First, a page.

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Food Aid Helps Low-Income Older Diabetics Stay on Their Medicine

Those who are eligible but don't take part in federal nutrition program are more likely to forgo treatment

A mature diabetic woman lying on a couch suffering from a glucose crash, also known as a diabetes sugar crash.
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Participation in the federal government’s primary program to help feed poorer Americans reduces the number of older low-income adults who forgo diabetes medications, according to a new study.

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The research, published in JAMA Internal Medicine, suggests that efforts to encourage lower-income older adults to apply for benefits under the federal Supplemental Nutrition Assistance Program (SNAP) could lead to fewer households choosing between food and medicine.

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The study was conducted by researchers from IMPAQ International. They evaluated data collected from more than 1,300 older adults who took part in recent years in the National Health Interview Survey. Their analysis showed that SNAP recipients with diabetes were more than 30 percent less likely to go without their medication than diabetics who are eligible for SNAP but don’t take advantage of the program, formerly known as food stamps.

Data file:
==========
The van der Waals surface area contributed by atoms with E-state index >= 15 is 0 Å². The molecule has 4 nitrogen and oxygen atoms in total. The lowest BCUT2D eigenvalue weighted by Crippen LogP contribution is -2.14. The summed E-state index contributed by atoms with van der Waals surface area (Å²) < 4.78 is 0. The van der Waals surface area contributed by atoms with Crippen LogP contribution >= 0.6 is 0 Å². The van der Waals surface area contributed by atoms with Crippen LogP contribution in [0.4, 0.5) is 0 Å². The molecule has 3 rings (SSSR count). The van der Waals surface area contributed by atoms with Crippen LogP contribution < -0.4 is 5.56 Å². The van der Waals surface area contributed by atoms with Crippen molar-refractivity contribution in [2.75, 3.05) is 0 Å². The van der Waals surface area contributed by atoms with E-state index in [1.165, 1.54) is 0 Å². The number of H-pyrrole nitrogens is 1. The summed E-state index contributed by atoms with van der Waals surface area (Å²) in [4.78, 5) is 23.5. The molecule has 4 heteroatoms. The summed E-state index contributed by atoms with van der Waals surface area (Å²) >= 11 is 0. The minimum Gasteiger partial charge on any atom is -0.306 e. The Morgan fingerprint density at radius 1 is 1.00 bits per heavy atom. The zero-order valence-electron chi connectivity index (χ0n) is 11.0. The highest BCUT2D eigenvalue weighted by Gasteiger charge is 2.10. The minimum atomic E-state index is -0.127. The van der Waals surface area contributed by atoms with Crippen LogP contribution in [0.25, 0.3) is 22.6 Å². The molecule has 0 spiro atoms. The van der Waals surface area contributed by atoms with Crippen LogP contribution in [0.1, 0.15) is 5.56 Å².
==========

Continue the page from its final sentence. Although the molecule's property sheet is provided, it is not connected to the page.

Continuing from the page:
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Study authors say that higher participation in SNAP might have significant pluses for diabetic older adults with little discretionary income.

“For low-income older patients with diabetes, in particular, these findings offer a potential strategy for improving health outcomes and reducing hypoglycemia,” the authors wrote. In addition to getting more low-income older adults signed up, they also called for a look into whether higher SNAP benefits could lead to broader positive outcomes.

“Research could explore whether modest increases in SNAP benefit allocations could return health care cost savings through better management of chronic diseases,” they wrote, “especially for those lacking prescription drug coverage and those with high out-of-pocket health costs.”

 

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